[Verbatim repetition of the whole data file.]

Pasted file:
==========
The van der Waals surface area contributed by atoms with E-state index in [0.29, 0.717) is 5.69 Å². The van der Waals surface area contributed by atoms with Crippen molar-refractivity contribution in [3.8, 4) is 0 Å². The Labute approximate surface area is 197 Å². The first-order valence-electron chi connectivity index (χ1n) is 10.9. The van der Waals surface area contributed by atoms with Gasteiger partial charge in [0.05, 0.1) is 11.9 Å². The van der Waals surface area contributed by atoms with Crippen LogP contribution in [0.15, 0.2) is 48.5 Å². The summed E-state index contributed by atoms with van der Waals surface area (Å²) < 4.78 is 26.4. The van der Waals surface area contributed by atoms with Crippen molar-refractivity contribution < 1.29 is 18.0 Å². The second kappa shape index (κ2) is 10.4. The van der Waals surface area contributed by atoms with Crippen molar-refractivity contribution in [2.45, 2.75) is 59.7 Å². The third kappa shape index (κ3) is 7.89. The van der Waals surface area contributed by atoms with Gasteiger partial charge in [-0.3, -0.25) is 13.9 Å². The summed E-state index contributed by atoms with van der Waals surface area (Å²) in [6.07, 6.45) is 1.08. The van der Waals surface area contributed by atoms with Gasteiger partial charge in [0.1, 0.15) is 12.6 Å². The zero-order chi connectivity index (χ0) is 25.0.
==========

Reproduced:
The van der Waals surface area contributed by atoms with E-state index in [0.29, 0.717) is 5.69 Å². The van der Waals surface area contributed by atoms with Crippen molar-refractivity contribution in [3.8, 4) is 0 Å². The Labute approximate surface area is 197 Å². The first-order valence-electron chi connectivity index (χ1n) is 10.9. The van der Waals surface area contributed by atoms with Gasteiger partial charge in [0.05, 0.1) is 11.9 Å². The van der Waals surface area contributed by atoms with Crippen LogP contribution in [0.15, 0.2) is 48.5 Å². The summed E-state index contributed by atoms with van der Waals surface area (Å²) < 4.78 is 26.4. The van der Waals surface area contributed by atoms with Crippen molar-refractivity contribution < 1.29 is 18.0 Å². The second kappa shape index (κ2) is 10.4. The van der Waals surface area contributed by atoms with Crippen molar-refractivity contribution in [2.45, 2.75) is 59.7 Å². The third kappa shape index (κ3) is 7.89. The van der Waals surface area contributed by atoms with Gasteiger partial charge in [-0.3, -0.25) is 13.9 Å². The summed E-state index contributed by atoms with van der Waals surface area (Å²) in [6.07, 6.45) is 1.08. The van der Waals surface area contributed by atoms with Gasteiger partial charge in [0.1, 0.15) is 12.6 Å². The zero-order chi connectivity index (χ0) is 25.0.